Gefilte Fish Gets Video Game

Cross-posted to the Jewish Techs blog at The Jewish Week – NY

I thought something smelled fishy when I received an email from fellow blogger Esther Kustanowitz today. Indeed it was. I was hopeful that the skilled writer had sent me a well-crafted sermon that I could simply deliver on Rosh Hashanah morning, but instead it was only an email to inform me that her friend Asael Kahana of K/Logic had created an interactive Rosh Hashanah card that is a mashup between Gefilte fish and Space Invaders.

Yep, a mashup of Gefilte fish and the video game Space Invaders. I know, I know. You’re thinking the same thing I was thinking when I received Esther’s email. “How has it taken this long to create an interactive game that so seemlessly integrates the odd poached fish mince staple food of Jewish holidays with the Japanese arcade game created in 1978?”

As Esther explains:

Gefilte fish gets a bad rap, but is considered integral to many Ashkenazi Jewish holiday celebrations. If you’ve always hated this particular format of pureed and cooked fish, now a leading creative online marketing agency in Israel brings you your chance to shoot it down from the skies in an engaging, interactive card/video game – a mashup of the traditional mashed-up fish and the classic video game Space Invaders. Presenting…Gefilte Invaders! (You can play on the K/Logic site or below!).

“I have always had a Gefilte Fetish,” Asael Kahana, K/Logic’s creative director said. “There is something so iconic about this dish’s presentation and look. Same with the classic Space Invaders game that is a cult classic still today. I combined both because I thought that Gefilte fish may have a long tradition, yet people would really rather shoot it than eat it. The result was a great reminder of tradition and classics in an engaging interactive card for our customers.”

I admit it was fun playing this Gefilte fish version of Space Invaders and it was a wonderful procrastination from preparing for the holiday. Not to mention, I got all nostalgic as I thought back to my childhood in the early 80s popping quarters into the Space Invaders arcade game. Nevertheless, I’m still not convinced Esther sent me that email to publicize her friend’s creative Rosh Hashanah card or even to simply wish me a “Shanah Tovah!” I really think she just wanted me to visit her blog where she used the opportunity of her friend’s Geflte Invaders to tell the following joke:

When contemplating the fish populations of the ocean, how can one identify the Gefilte fish? [pause for effect]

-It’s the one with the carrot on its head”

On second thought, maybe it was Esther’s joke that smelled fishy.

(c) Rabbi Jason Miller | http://blog.rabbijason.com | Twitter: @RabbiJason | facebook.com/rabbijasonmiller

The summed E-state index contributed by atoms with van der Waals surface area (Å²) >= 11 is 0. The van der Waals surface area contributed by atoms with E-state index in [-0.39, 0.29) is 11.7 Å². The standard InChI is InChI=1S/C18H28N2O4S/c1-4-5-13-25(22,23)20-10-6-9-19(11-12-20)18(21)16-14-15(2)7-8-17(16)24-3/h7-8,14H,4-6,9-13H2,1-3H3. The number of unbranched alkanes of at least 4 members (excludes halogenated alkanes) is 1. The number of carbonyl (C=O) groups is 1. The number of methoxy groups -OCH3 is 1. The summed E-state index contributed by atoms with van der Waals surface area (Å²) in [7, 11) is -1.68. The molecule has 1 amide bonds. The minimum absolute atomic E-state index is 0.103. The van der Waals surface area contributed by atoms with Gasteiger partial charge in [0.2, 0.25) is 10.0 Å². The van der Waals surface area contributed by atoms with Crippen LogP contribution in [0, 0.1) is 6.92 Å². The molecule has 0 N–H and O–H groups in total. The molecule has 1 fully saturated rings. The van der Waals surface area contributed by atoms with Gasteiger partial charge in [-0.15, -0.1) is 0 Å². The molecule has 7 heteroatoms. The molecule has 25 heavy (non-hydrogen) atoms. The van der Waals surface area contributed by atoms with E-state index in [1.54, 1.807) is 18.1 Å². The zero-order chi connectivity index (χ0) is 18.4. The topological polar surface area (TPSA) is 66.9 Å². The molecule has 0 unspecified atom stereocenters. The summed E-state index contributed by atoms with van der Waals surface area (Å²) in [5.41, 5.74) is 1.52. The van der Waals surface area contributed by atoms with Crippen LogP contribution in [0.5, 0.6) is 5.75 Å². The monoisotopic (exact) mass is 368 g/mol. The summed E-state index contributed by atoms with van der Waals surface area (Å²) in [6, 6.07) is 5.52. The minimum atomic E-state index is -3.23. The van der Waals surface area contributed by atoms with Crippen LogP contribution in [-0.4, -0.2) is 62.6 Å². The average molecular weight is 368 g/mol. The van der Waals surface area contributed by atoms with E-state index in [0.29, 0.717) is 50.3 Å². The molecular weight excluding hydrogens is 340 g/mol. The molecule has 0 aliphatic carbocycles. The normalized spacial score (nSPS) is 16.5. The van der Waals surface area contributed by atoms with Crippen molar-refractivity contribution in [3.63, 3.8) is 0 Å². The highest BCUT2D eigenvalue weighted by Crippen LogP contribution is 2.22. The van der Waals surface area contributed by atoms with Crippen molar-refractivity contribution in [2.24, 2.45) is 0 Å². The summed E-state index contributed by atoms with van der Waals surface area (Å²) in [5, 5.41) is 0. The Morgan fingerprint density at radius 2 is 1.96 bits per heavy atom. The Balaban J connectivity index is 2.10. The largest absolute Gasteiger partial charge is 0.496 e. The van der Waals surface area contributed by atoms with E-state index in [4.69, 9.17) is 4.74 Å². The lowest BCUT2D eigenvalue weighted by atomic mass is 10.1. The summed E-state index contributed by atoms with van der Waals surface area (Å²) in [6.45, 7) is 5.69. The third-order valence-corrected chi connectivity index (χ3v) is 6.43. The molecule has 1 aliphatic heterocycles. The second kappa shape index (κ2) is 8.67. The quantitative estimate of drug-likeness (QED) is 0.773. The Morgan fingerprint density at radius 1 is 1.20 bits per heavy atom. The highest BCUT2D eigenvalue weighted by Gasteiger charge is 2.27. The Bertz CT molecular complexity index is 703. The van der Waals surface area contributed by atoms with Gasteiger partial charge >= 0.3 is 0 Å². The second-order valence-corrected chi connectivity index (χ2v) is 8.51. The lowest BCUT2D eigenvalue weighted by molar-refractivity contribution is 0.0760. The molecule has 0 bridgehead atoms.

Do Politics Belong in Sermons?

Like every other rabbi around the world I am currently hard at work on my sermons for Rosh Hashanah and Yom Kippur. I’ve always enjoyed writing and public speaking, so this exercise is enjoyable rather than stressful for me. However, finding the right words to inspire the congregation during this time of year can be challenging. The basic themes of the holiday haven’t changed in thousands of years: forgiveness, relationships, being charitable, and trying to become better people.

To what extent should sermons draw on the issues of the day? I’ve always tried to bring references to pop culture into my sermons, but I have traditionally shied away from getting into politics. Dennis Prager, a political pundit who moonlights as a High Holiday sermonizer, recently published an Op-Ed in the Jewish Journal of LA in which he rails against rabbis who preach about politics on the High Holy Days. Prager claims that every year around this time listeners of his show write him to complain that their rabbis delivered sermons which included political messages. As a conservative pundit, Prager is certain to include that “Invariably, there are two constants: The rabbi is non-Orthodox, and the sermons are left wing.”

What Prager doesn’t like is when liberal rabbis include their opinion about social issues such as the recent health-care bill, for example, and frame it in the context of social justice and tikkun olam. It’s not that rabbis aren’t entitled to their opinions on these significant issues, but Prager takes exception when the rabbis use the pulpit to frame these political issues as Jewish imperatives. I happen to agree. Let me explain.

I believe that rabbis should use the pulpit to teach Torah. Teaching that we have an ethical responsibility to care for the health of all human beings is an important message and one that is appropriate to be included in a sermon. However, moving that conversation into the realm of politics by endorsing a bill under discussion in Congress is not appropriate.